Arguably Tom Stoppard’s most famous play, this intimate staging of Rosencrantz and Guildenstern Are Dead provides just the right setting for the author’s treatise on mortality, conventional logic and theatre itself.
As much a collection of philosophical musings as a behind-the-scenes look at Hamlet, two of Shakespeare’s little known characters fret about the stage – navigating absurd encounters with a panoply of even lesser-known characters including a struggling theatre troupe; all the while bemusing themselves with their thoughts on chance, life and death.
The head of the theatre troupe (Amanda Maple-Brown) steals the whole show from the get-go in a first-class and absolutely riveting performance. Flouncing about the stage as the unfathomably conceited thespian, Maple-Brown has her character down pat, from her ideally conceived costume and overall appearance to the dramatically overstated and bitingly humorous knack with which she delivers each of her lines. Her back-up troupe, while without her many pages of dialogue manage to make an impact all on their own through just a cheeky glare or despondent frown.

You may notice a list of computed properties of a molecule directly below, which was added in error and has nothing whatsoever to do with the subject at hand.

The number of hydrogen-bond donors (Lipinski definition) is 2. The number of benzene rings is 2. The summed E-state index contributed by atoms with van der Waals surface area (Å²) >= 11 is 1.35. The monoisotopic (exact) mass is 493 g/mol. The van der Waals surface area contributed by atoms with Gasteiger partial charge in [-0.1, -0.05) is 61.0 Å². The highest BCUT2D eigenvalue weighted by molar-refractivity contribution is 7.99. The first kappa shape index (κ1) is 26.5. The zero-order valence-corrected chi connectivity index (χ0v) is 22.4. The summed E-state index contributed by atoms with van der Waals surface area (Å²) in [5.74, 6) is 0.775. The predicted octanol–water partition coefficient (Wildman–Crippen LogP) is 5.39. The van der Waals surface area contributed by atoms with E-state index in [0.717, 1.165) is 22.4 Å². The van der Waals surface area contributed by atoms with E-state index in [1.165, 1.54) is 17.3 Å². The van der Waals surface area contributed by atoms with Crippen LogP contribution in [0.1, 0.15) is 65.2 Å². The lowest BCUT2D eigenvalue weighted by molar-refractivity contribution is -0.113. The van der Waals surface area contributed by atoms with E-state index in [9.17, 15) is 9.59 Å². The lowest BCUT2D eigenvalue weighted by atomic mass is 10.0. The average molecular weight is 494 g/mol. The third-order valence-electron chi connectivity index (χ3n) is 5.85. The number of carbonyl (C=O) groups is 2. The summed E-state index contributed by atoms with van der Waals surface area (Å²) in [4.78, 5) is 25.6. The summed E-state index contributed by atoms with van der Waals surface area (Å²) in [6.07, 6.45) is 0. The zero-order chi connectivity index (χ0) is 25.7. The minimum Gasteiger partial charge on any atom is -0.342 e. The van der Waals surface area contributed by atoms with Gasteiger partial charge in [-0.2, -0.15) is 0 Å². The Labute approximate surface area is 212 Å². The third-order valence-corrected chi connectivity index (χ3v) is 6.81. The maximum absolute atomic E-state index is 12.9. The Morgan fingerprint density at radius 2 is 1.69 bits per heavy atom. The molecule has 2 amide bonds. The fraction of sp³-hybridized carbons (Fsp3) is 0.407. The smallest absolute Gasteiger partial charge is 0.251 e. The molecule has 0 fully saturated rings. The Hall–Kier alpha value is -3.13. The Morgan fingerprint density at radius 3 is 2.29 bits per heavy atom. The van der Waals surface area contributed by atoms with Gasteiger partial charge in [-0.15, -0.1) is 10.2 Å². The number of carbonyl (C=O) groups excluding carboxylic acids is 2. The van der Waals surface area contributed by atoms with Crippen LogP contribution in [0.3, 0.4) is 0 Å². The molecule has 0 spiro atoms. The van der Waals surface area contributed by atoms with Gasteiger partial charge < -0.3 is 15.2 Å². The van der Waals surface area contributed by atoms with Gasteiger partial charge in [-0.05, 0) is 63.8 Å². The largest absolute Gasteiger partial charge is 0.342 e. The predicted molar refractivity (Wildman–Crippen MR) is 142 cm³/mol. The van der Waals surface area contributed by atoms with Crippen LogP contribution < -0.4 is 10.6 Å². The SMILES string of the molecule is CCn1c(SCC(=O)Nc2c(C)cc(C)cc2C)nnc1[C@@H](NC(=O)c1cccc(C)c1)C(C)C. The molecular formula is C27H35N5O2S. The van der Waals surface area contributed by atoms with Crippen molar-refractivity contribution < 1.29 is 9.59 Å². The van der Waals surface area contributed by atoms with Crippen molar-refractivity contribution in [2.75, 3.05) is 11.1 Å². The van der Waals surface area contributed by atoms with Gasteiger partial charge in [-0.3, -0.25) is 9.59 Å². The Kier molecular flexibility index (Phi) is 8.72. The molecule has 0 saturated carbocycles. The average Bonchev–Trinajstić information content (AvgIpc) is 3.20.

The play’s most striking feature however is the gender-reversal of each part, with Krystiann Dingas (Rosencrantz) and Emilia Stubbs Grigoriou (Guildenstern) both filling traditionally male roles, while Sarah Plummer (Claudius) and Leof Kingsford-Smith (Gertrude), amongst others, round out the rest of a number of altogether intriguing casting calls. Rarely emphasised, with the exception of the King at one stage sardonically referring to the title characters as gentlemen, the unusual casting decision, while engaging is nevertheless unexpectedly underplayed.
The minimalist set is squarely appropriate for the character of the story, overall stressing the larger-than-life antics of some of the performers, not least of all the theatre troupe who use just a couple of costumes and an empty chest to great effect. With characters and props infrequently finding themselves rolling into or happening upon the audience, these instances prove among the most entertaining and memorable of the play even if they are few and far between.
Fun and making good use of a finite space – Maple-Brown’s performance in particular will thrill Shakespeare enthusiasts and Stoppard fans alike.
Rating: 3.5 Stars out of 5
Blood Moon Theatre, Kings Cross
Author: Tom Stoppard
Cast: Krystiann Dingas, Emilia Stubbs Grigoriou, Amanda Maple-Brown, Sarah Plummer, Leofric Kingsford-Smith, Amy Victoria Brooks, Emily Burke, Logan McArthur, David McLaughlin
Director: Chris McKay
Produced by Emilia Stubbs Grigoriou and Krystiann Dingas
Presented by Furies Theatre
12 May – 21 May